(Shunyata in Sanskrit, Sunnata in Pali, Wu in Chinese, Ku in Japanese)
A central concept in Buddhism and Taoism. Emptiness, nothingness or the void permeates
all phenomena and makes their development possible. It is, according to the BuddhaNet
Glossary, 'the ultimate meaning of all things as a result of the three "features
of existence," suffering, impermanence, and no-soul'. A MultiFaithNet introduction
to Key Buddhist Beliefs says that 'Shunyata (Voidness or Emptiness) is a concept
of great importance in the Mahayana tradition where the idea of anatman or no-self
has undergone further development. In the Mahayana view, all that exists is devoid
of any abiding essence, and "empty" of any ultimate characteristics.
To understand this is to recognise the ultimately fluid and inter-connected nature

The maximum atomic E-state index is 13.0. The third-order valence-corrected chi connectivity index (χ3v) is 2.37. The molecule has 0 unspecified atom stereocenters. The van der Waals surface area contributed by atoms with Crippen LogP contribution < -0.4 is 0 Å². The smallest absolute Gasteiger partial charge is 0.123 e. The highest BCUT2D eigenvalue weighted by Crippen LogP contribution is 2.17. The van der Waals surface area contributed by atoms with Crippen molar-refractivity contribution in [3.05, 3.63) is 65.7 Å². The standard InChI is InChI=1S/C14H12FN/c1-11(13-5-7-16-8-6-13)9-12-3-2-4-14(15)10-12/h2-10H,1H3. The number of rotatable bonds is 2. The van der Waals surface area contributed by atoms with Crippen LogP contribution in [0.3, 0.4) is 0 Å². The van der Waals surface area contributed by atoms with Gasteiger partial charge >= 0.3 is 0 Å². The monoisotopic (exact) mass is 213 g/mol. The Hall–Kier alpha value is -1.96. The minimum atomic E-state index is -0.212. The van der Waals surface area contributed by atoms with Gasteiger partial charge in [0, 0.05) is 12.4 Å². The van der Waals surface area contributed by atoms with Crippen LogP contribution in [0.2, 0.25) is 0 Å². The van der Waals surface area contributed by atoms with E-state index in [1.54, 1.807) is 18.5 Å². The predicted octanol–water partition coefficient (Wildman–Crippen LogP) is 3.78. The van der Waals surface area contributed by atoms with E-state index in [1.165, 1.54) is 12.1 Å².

of all phenomena. The deep realisation of shunyata is believed to end fear'.
Letting go of fear opens the heart and mind to Karuna (in Sanskrit and Pali),
meaning compassion, which is, of course, equivalent to Agape, the Greek word for
selfless, unconditional, unlimited Love (often translated as Charity, from the
Latin Caritas): the 'love of God'. So, although the West has tended to fill the
void (the 'God-shaped hole') with God, there is no essential conflict or contradiction
between the teachings of East and West. The superficial doctrines may differ,
but the underlying Truth is the same.